A Piece of the Rock

Photo by Oleg Magni from Pexels

“Anyone who listens to my teaching and obeys me is wise, like a person who builds a house on solid rock.” – Jesus, as quoted in Matthew 7:24 NLT

When my husband woke up one Sunday morning a few years ago with his left arm numb, our life together suddenly took a different perspective. Especially when the numbness settled in his fingers on both hands and in his right foot. Uncertainty crept into our schedules just as sure as the doctors’ appointments and a plethora of medical tests.

Possible causes swirled through my mind. I spent hours online, searching WebMD and other sites, seeking understanding, trying to prepare myself for the worst.

Would he be able to continue to drive truck? Should we start thinking about another line of work? But then, what can you do when you lose the use of your fingers?

Just three months earlier I’d quit my full-time job, with its regular, although meager, paycheck. My freelance work brought in enough to help pay the bills, but that depended on how much work I contracted and when I received payment. So far, we’d been able to pay the bills on time.

I hadn’t been worried about the finances because I believed the One who called me into full-time writing was faithful, and I trusted He’d provide for all our needs (1 Thessalonians 5:24, Philippians 4:19). I also knew if Dean couldn’t work anymore, God would send enough work my way that I’d be able to support us both.

I was more concerned about losing my life’s companion. With the kids grown up and gone, we’d gotten closer. I loved the stage of life we were in. Now the dreams of growing old together were suddenly threatened. But I had no real fear, no doubt, no anxiety. I slept well.

I was feeling pretty proud of my spiritual maturity when God dropped a bombshell: “You thought it was a leap of faith when you quit your job and trusted Me to provide. But would you still trust Me if your husband’s paycheck were gone?”

My faith hadn’t really been put to the test when I quit my job. I still had Dean, he still had his job, and the paychecks were still coming in. As long as I had those, faith talk was easy. Take all that away, and would I be able to walk my talk?

What can we place our security in these days? Certainly not in jobs. In insurance policies? They don’t prevent misfortune; they only promise to provide for our needs in the event something happens. A good credit rating? Identity theft can shoot that overnight. A healthy bank account, investments? A sudden, catastrophic accident or illness, or an extended stay in a skilled care facility can eat those up quickly. Real estate? A house? A fire can destroy in a few minutes what we’ve spent a lifetime building.

Where, then, can we find true, rock-solid security? The Bible tells us, over and over: In God and in God alone. “The LORD is my rock,” (Psalms 18:2, 19:4, 92:15; Isaiah 26:4; Deuteronomy 32:4).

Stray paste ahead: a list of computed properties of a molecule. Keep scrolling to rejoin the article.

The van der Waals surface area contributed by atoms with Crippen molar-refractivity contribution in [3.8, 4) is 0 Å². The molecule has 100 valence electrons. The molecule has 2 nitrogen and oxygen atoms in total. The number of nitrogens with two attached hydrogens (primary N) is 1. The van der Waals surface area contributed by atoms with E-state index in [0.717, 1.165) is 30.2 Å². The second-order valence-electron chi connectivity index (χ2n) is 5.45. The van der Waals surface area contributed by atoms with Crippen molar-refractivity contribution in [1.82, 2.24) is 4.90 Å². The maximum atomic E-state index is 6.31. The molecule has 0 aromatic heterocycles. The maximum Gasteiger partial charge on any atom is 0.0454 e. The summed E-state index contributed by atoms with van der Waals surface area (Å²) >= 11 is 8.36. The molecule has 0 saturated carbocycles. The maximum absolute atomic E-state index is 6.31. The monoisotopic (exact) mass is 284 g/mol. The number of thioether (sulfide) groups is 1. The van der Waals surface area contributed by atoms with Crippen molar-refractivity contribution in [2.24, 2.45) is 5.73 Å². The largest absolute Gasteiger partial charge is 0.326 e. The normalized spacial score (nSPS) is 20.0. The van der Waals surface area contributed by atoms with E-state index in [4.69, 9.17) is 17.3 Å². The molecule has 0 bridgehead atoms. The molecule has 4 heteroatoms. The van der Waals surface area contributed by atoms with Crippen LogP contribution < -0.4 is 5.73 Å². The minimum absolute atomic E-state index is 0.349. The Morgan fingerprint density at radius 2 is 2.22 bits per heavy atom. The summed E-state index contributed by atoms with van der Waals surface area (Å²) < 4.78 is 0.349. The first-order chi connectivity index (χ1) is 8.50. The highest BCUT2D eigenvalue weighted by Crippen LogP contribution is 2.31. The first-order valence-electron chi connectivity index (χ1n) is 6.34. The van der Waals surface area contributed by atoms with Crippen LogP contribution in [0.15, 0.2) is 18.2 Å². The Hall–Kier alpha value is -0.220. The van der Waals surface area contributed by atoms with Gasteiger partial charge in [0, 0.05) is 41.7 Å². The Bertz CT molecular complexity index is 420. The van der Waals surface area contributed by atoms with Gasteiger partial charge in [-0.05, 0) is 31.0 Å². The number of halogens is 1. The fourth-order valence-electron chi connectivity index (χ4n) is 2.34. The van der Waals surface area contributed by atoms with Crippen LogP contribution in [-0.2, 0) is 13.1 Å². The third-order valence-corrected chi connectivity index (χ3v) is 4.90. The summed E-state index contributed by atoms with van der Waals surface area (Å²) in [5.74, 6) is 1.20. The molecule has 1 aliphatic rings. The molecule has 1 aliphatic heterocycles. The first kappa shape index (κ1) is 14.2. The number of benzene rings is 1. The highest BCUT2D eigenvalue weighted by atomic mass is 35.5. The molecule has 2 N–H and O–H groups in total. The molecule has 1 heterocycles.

I have a piece of the Rock. Do you?

Thank you, Lord, that You are the Rock upon which I build my life. Thank You that I’m no longer building on sand. Amen.

Read and reflect on Matthew 7:24–27.

From God, Me, & a Cup of Tea, Vol. 3 © 2019 Michele Huey. All rights reserved. Used with permission.

From Amazed to Afraid

Quinqua-Behold-we-go-up-to-Jerusalem-Liz-L.-Swindle.png (800×400)
Without Purse or Script” by Liz L. Swindle

Read and reflect on Mark 10:32-34.

Now they were on the road, going up to Jerusalem, and Jesus was going before them; and they were amazed. And as they followed, they were afraid. Mark 10:32 NKJV

Jesus was walking into a lion’s den. The disciples knew the Pharisees were just waiting for a chance to get rid of Him. They’d witnessed the many times the Pharisees had tried to trap Jesus. And they’d heard the words of warning Jesus had given them twice before: That He would suffer terrible things when He went to Jerusalem, be rejected by the religious powers that be, and be killed. And He’d rise from the dead.

They knew danger lay ahead, but there was no convincing Jesus to stay out of Jerusalem. They couldn’t fathom it. Their sense was to protect their Master, to keep Him with them as long as possible. Why would He knowingly go to a place where death awaited Him? They were amazed not only that He dared to go but also that His steps were firm, His attitude resolute.

Amazement was nothing new to the disciples. It had been a daily occurrence for the three years they’d followed Him, lived with Him, learned from Him. But their amazement turned to fear as they drew nearer to the “City of Peace.” Did Jesus want to die?

Yes. He had to, for only the sinless Lamb could become the sacrifice needed to take away our sins. This wasn’t what they signed on for three years earlier when Jesus invited them to follow Him. They thought He’d set up His kingdom and they’d be the bigwigs. James and John even asked to sit on either side of Him—the places of highest honor. How little they understood!

Isn’t the same with us? When we first decide to follow Jesus, we’re excited, amazed, hopeful for what’s ahead. Then things don’t turn out the way we expect. Instead of reward for our sacrifices, for our good deeds, we get trials and troubles. Like the disciples, we don’t fathom the eternal significance of our decision or of our daily choices. We don’t want to wait for our rewards. We want to enjoy them now. We follow Him in amazement at first, then as the road gets steeper and we begin to understand the real cost of following Jesus, the fear sets in.

The remedy for fear is to do what Jesus did: Focus on the Father. Like Corrie ten Boom said: “Never be afraid to trust the unknown future to a known God.”

Never let the amazement of following You dwindle, O Lord. Keep my face set to Jerusalem. Amen.

From God, Me & a Cup of Tea for the Seasons, © 2018 Michele Huey. All rights reserved. Used with permission.